# square wave harmonic theory (time domain)

Discussion in 'Electronic Design' started by Thomas Magma, May 30, 2007.

1. ### Thomas MagmaGuest

Hello,
I'm trying to determine if the higher harmonics of a low frequency square
wave are actually AM modulated. For instance, I can see the harmonics of a 1
KHz square wave all the way up at 100 MHz if I zoom into them on a spectrum
analyzer. Are those harmonics really there when the 1 KHz square wave has
finished it's transition and is in a steady state for half a millisecond? If
I was to sample this steady state with a ultra fast ADC and FFT the samples,
would I see the harmonics extending up through 100 MHz?

It's a bit of a mind bender when converting between the time and frequency
domain in the case of a square wave.

Thanks,
Thomas Magma

2. ### MarraGuest

I thought a square wave could be broken down into a sum of many sine
waves?

3. ### John LarkinGuest

Assuming an ideal constant-frequency square wave, all the (odd)
harmonics are there all the time, invariant in phase or amplitude. It
is mind boggling.

In real life, any square wave has a little frequency modulation
(jitter, in the time domain) and that makes higher harmonics jump
around, essentially amplitude modulated sort of at random.

It would be hard to sample and FFT such as to resolve the 100,000th
harmonic of any waveform.

John

4. ### Phil HobbsGuest

Fourier's theorem is correct, yes.

Maybe it's easier to see in the case of a delta-function, whose
transform is 1 (i.e. unit amplitude, zero phase at all frequencies). If
you imagine starting with a lowpass filter and gradually widening it,
you'd see the central spike getting taller (because all the frequency
components add in phase there), and narrower, because they all cancel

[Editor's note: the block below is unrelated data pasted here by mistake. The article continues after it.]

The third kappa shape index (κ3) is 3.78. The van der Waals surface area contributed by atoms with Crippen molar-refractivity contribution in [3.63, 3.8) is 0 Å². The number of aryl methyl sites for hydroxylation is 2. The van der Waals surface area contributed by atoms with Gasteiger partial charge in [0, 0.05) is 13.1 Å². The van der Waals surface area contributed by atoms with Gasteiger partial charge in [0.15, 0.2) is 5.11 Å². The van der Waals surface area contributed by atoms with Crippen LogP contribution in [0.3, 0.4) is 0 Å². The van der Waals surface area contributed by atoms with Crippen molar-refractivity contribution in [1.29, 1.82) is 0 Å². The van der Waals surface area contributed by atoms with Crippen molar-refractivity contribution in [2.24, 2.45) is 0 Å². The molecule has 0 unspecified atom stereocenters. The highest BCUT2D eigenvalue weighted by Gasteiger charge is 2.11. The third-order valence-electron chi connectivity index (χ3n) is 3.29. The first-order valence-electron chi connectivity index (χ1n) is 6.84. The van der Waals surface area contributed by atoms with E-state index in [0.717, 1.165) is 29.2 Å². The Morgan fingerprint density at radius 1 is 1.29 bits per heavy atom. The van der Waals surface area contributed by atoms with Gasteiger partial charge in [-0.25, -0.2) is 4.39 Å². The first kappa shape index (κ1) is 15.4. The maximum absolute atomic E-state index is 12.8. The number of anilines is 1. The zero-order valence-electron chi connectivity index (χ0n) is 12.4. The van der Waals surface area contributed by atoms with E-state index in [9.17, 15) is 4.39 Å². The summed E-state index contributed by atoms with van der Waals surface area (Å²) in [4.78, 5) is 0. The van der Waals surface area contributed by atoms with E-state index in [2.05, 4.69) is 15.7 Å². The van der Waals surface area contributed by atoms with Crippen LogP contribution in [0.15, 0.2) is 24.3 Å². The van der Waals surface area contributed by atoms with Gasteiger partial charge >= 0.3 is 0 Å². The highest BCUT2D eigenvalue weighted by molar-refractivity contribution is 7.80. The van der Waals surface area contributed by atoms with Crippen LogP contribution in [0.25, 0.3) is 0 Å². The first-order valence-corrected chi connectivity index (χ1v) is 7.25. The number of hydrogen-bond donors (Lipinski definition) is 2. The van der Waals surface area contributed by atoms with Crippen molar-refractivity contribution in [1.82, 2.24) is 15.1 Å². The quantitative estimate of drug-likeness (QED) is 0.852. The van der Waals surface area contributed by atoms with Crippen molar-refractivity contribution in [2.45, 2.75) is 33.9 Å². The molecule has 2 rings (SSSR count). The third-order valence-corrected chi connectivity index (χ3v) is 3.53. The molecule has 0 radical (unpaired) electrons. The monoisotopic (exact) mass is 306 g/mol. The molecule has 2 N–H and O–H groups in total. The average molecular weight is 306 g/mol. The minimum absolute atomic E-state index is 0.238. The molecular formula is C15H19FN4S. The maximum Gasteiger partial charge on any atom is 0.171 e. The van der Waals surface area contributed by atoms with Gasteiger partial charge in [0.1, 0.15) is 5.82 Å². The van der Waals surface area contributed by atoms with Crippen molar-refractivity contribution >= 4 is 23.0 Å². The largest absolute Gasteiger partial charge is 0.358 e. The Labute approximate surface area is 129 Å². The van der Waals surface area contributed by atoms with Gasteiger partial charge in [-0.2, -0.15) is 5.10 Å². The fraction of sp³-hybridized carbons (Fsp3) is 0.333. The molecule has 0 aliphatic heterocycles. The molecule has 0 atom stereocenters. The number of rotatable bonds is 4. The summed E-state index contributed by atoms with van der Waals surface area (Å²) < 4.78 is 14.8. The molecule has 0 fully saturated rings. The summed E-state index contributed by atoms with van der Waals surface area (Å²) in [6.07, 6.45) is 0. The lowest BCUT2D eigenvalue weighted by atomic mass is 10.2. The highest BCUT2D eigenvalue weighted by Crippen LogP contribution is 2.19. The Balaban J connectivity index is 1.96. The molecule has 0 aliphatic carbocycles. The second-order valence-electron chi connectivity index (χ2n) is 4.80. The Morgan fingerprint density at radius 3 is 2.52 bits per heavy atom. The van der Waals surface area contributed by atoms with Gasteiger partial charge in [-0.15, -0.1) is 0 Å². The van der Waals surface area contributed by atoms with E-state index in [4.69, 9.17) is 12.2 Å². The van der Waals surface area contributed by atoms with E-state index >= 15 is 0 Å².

out everywhere else, once you turn the bandwidth up sufficiently.

Now make a periodic alternating sequence of those delta-functions, which
gets rid of the frequencies that aren't harmonics of the rep
rate--you'll be left with individual unit-strength spikes in the
spectrum, placed at all the odd harmonics of the rep rate.

Now integrate. That multiplies all those spikes by 1/(j omega), and
presto, a square wave.

HTH,

-_-_-_Phil-_Hobbs-_-_-_-_-_

5. ### Jim BackusGuest

No, they aren't.
Of course you would.
Yes it is, but if you have any programming skills, try working the
appropriate level of 3rd, 5th, 7th etc. harmonics and see the sum of
the components gradually turning into a square wave. You'll see that
each frequency term is present continuously.

HTH

Jim

6. ### Thomas MagmaGuest

I was only kind of talking a theoretical ADC. Even though there are ADC's up
in the Giga samples per second, lets talk about a theoretical test with an
ADC that samples at 1Gsps with 24 bit resolution (kick-ass ADC). If I took a
1 KHz square wave and triggered my ADC on the rising edge of the
pulse...delayed a bit waiting for the transistor to settle (say
200uS)...then took 65536 samples (65uS) of the steady state and did an FFT
on them...what would I see? In the time domain it would appear I was
sampling DC. If the FFT shows high frequencies relating to 1KHz where are
they coming from?

Thomas

7. ### SteveGuest

The fundamental assumption for the FFT is that the data taken during your
sampling interval repeats from negative infinity to positive infinity. If
you take 65K samples of an unchanging DC level, you will get only DC energy
in the result, (plus all the artifacts from windowing, roundoff, etc.)

So as John pointed out - the harmonics are really there if you sample the
entire 1 kHz wave and it has instantaneous rise/fall times. But if you only
look at a piece of the signal, you get a completely different result.

To minimize the sampling artifacts, make the sample interval an exact
multiple of your waveform's period, so that the "repeating to infinity"
assumption is valid. Since its not usually practical to do that exactly,
window functions are used to reduce the artifacts that will appear when the
FFT algorithm "assumes" its seeing an integral number of periods of an
infinitely repeating waveform.

Steve

8. ### JamieGuest

In theory, an ideal square wave should generate infinite frequencies in
harmonics.
But then again, we don't exist in a ideal world! .

9. ### Thomas MagmaGuest

I was only kind of talking a theoretical ADC. Even though there are ADC's
So now I'm really confused, are you saying that during certain times of a
square wave there is no harmonic content? Would that not imply that the high
frequency harmonics are stronger at certain instances of time compared to
others?

Thomas

10. ### John LarkinGuest

A square wave is forever. If you examine a little time slice of a
square wave, it's not a square wave... it's a rise, or a fall, or DC.

John

11. ### Don LancasterGuest